Disclaimer: I don't own NCIS, the characters or their story lines – I have just temporarily borrowed them for my own (and your) entertainment…

A/N: So, I decided on trying another one-shot – using Semper Fidelis as my muse along with the preview for the season finale… Hope you like. If you do, please use some of your own words to leave a review. 'Cos I love them… And it gives me some clue whether I should go back to my day job or not…

Question of loyalty

He kept replaying the scene, like a movie in his head. Could he have done it differently? Would he have done it differently? Probably not. There really was no choice – his life or Rivkin's And if he had let Rivkin live – would Ziva have been safe?

Rivkin was a murderer – he had killed one of their agents, he had taken out the very same terrorist cell that he himself had set up. And, he was willing to kill Tony. Rivkin would have, had he not been prepared. He allowed himself a small, fleeting smile – the ninja taught him well.

Ziva – the look on her face when she walked in and saw him alive and Rivkin dead - said it all. If he ever needed confirmation as to how she felt, that was the defining moment. And now, he had lost everything that meant anything to him – Ziva, his family, his job. And, if Vance's directive was anything to go by, the least of his worries would be his position at NCIS. He sighed, turning back to the report in front of him.

It was late, very late, or very early. They would be leaving for Israel in a couple of hours. But he wanted, no needed, to get this report finished. He shifted in his chair and hissed, unbearable pain shooting through his shoulder. They had wanted to give him painkillers in the hospital, but he refused, knowing how goofed he got on them. And he needed a straight head to write this down.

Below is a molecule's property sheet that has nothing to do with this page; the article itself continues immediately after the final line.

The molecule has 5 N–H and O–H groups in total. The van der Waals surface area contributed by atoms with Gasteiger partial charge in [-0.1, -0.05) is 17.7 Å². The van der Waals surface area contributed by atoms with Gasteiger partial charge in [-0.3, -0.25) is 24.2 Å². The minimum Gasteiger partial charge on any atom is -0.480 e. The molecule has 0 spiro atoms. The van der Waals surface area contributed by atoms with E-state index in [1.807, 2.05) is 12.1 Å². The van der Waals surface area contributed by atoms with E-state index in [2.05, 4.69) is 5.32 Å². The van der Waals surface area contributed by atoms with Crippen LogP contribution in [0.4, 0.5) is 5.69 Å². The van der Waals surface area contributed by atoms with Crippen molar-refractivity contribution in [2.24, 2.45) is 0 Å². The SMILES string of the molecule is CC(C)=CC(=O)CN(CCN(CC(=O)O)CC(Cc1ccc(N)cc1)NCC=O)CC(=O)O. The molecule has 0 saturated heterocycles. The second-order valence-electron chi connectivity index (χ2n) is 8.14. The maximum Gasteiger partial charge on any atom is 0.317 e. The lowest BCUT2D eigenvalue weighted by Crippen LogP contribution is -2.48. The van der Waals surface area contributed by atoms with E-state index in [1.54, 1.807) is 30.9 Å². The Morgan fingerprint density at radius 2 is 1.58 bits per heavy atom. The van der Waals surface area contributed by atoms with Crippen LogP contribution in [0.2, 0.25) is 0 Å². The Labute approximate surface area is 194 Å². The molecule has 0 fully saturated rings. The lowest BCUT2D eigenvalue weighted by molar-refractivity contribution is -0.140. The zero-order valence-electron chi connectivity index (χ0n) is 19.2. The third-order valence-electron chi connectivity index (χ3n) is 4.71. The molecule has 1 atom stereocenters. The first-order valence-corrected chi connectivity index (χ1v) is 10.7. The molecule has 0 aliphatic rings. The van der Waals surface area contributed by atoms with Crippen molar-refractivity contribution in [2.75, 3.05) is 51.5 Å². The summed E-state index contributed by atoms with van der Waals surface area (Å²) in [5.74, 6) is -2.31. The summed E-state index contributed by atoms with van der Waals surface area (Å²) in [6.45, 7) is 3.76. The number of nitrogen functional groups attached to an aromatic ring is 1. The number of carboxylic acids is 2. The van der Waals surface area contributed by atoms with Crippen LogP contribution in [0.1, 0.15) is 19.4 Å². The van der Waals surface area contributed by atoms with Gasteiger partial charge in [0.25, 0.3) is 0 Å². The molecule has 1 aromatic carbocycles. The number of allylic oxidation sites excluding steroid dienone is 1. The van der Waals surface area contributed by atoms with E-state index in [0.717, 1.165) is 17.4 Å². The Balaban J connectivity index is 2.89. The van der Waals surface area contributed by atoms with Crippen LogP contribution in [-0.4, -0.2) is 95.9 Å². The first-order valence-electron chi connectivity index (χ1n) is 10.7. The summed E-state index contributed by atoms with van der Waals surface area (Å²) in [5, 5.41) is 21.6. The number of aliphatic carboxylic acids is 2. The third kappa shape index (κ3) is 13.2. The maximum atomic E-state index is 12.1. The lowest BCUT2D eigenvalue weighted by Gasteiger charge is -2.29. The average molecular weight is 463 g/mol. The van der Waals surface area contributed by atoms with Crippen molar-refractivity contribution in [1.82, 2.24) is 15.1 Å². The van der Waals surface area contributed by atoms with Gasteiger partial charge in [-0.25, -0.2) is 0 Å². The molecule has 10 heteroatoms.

He knew that the report could potentially put the final nail in his coffin, that the words he chose could be used against him. But he still couldn't help the emotion that poured onto the page, as he frantically did his staccato one-handed tap on the keyboard. Words that could potentially paint him as the bad guy, instead of the hero.

But Ziva's face kept flashing in front of his eyes, and he continued resolutely on. Perhaps, this act of selflessness would pay off. Or perhaps it was the guilt speaking. Not guilt for killing Rivkin – oh no – he had it coming. But the guilt for hurting the woman he had grown so accustomed too.

Had he just done to Ziva, what Ari had done to Gibbs, to him? Maybe, that is what killed him most about this whole sordid mess.

Her eyes were her best form of communication. He always knew what they were saying, even if her words contradicted them. Then she came through that door, moments after his shots were fired. Her eyes took in the scene, realization that Rivkin was dead and he wasn't reflected, and then her eyes fell on him. Dark, distant, shuttered, closed.

After Gibbs pulled her off Rivkin's body, she sat in the corner and he could see that he had lost her. If he had her. Now he was questioning even that. She didn't look up when the paramedics came in, checked him over or strapped him to the gurney and had taken him away. There wasn't even that under the lashes look she gave, when she pretended she wasn't watching and actually was.

Ironic really, had this been any other case, any other place, she would have been the one that demanded the paramedics take her with. She would have been the one that would rush into the emergency ward, intimidating nurses and doctors alike. She would have been the one with the unshed tears barely clinging to her eyelashes, threatening to escape down her cheeks. But, it was this case, and Abby was the one that filled Ziva's role. It was Abby that insisted on driving him home, when he refused to stay overnight for observation. And it was Abby who threatened him bodily, forcing him to go to bed, while she lay watching outside his bedroom door.

And because it was Abby, she had fallen asleep. He was able to step over her, and sneak out of his own home. And so, now he sat at his desk, trying his damndest to write this report.

"Is he okay?" It was the first time in hours that she had spoken.